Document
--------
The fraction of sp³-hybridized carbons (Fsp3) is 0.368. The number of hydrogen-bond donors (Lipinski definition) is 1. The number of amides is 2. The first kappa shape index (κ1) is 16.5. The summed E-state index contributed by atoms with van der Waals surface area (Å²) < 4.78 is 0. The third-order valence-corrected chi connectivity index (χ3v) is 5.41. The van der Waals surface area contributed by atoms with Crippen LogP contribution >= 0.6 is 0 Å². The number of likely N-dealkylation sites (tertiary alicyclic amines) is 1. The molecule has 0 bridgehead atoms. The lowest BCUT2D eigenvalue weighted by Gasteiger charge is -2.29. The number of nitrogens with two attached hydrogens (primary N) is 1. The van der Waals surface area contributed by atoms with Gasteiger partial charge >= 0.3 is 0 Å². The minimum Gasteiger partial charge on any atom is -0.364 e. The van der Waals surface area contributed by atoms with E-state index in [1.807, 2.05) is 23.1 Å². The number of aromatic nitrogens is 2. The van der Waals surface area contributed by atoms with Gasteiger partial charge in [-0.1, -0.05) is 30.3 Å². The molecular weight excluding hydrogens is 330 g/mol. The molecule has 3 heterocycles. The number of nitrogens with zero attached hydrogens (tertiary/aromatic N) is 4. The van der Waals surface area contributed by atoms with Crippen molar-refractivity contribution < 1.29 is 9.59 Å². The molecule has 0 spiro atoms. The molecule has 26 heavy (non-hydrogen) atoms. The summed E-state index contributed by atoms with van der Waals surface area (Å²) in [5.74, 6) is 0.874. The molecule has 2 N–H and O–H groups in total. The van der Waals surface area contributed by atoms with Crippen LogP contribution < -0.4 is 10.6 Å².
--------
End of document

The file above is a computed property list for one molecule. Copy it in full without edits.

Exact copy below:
The fraction of sp³-hybridized carbons (Fsp3) is 0.368. The number of hydrogen-bond donors (Lipinski definition) is 1. The number of amides is 2. The first kappa shape index (κ1) is 16.5. The summed E-state index contributed by atoms with van der Waals surface area (Å²) < 4.78 is 0. The third-order valence-corrected chi connectivity index (χ3v) is 5.41. The van der Waals surface area contributed by atoms with Crippen LogP contribution >= 0.6 is 0 Å². The number of likely N-dealkylation sites (tertiary alicyclic amines) is 1. The molecule has 0 bridgehead atoms. The lowest BCUT2D eigenvalue weighted by Gasteiger charge is -2.29. The number of nitrogens with two attached hydrogens (primary N) is 1. The van der Waals surface area contributed by atoms with Gasteiger partial charge >= 0.3 is 0 Å². The minimum Gasteiger partial charge on any atom is -0.364 e. The van der Waals surface area contributed by atoms with E-state index in [1.807, 2.05) is 23.1 Å². The number of aromatic nitrogens is 2. The van der Waals surface area contributed by atoms with Gasteiger partial charge in [-0.1, -0.05) is 30.3 Å². The molecular weight excluding hydrogens is 330 g/mol. The molecule has 3 heterocycles. The number of nitrogens with zero attached hydrogens (tertiary/aromatic N) is 4. The van der Waals surface area contributed by atoms with Crippen molar-refractivity contribution < 1.29 is 9.59 Å². The molecule has 0 spiro atoms. The molecule has 26 heavy (non-hydrogen) atoms. The summed E-state index contributed by atoms with van der Waals surface area (Å²) in [5.74, 6) is 0.874. The molecule has 2 N–H and O–H groups in total. The van der Waals surface area contributed by atoms with Crippen LogP contribution < -0.4 is 10.6 Å².